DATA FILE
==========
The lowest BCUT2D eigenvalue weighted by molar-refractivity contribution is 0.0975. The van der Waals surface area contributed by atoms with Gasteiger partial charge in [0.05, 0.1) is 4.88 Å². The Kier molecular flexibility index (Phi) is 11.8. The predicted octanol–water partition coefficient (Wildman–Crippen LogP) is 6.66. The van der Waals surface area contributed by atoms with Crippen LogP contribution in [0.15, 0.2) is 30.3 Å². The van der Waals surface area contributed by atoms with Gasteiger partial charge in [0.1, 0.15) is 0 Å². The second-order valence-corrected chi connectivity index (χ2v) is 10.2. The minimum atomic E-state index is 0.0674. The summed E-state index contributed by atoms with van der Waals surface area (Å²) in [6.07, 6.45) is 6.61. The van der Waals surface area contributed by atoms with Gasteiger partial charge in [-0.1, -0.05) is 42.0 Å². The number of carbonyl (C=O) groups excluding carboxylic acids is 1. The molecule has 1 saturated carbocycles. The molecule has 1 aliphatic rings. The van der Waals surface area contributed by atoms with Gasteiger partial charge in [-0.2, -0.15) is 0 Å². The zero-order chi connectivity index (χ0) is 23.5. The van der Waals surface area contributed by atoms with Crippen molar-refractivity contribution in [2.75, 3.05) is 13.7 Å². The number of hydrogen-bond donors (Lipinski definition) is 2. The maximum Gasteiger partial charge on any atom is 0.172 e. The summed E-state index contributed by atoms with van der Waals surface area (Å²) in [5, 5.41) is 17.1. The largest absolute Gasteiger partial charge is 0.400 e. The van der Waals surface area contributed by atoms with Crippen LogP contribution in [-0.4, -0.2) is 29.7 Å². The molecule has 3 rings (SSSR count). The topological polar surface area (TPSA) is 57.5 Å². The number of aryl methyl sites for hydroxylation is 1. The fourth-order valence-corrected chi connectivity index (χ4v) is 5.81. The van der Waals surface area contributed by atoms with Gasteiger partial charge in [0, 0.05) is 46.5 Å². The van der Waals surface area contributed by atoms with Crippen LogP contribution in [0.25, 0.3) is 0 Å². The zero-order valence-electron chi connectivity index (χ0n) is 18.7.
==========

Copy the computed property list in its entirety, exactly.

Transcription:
The lowest BCUT2D eigenvalue weighted by molar-refractivity contribution is 0.0975. The van der Waals surface area contributed by atoms with Gasteiger partial charge in [0.05, 0.1) is 4.88 Å². The Kier molecular flexibility index (Phi) is 11.8. The predicted octanol–water partition coefficient (Wildman–Crippen LogP) is 6.66. The van der Waals surface area contributed by atoms with Crippen LogP contribution in [0.15, 0.2) is 30.3 Å². The van der Waals surface area contributed by atoms with Gasteiger partial charge in [0.1, 0.15) is 0 Å². The second-order valence-corrected chi connectivity index (χ2v) is 10.2. The minimum atomic E-state index is 0.0674. The summed E-state index contributed by atoms with van der Waals surface area (Å²) in [6.07, 6.45) is 6.61. The van der Waals surface area contributed by atoms with Gasteiger partial charge in [-0.1, -0.05) is 42.0 Å². The number of carbonyl (C=O) groups excluding carboxylic acids is 1. The molecule has 1 saturated carbocycles. The molecule has 1 aliphatic rings. The van der Waals surface area contributed by atoms with Gasteiger partial charge in [-0.2, -0.15) is 0 Å². The zero-order chi connectivity index (χ0) is 23.5. The van der Waals surface area contributed by atoms with Crippen molar-refractivity contribution in [2.75, 3.05) is 13.7 Å². The number of hydrogen-bond donors (Lipinski definition) is 2. The maximum Gasteiger partial charge on any atom is 0.172 e. The summed E-state index contributed by atoms with van der Waals surface area (Å²) in [5, 5.41) is 17.1. The largest absolute Gasteiger partial charge is 0.400 e. The van der Waals surface area contributed by atoms with Crippen LogP contribution in [-0.4, -0.2) is 29.7 Å². The molecule has 3 rings (SSSR count). The topological polar surface area (TPSA) is 57.5 Å². The number of aryl methyl sites for hydroxylation is 1. The fourth-order valence-corrected chi connectivity index (χ4v) is 5.81. The van der Waals surface area contributed by atoms with Gasteiger partial charge in [0, 0.05) is 46.5 Å². The van der Waals surface area contributed by atoms with Crippen LogP contribution in [0.25, 0.3) is 0 Å². The zero-order valence-electron chi connectivity index (χ0n) is 18.7.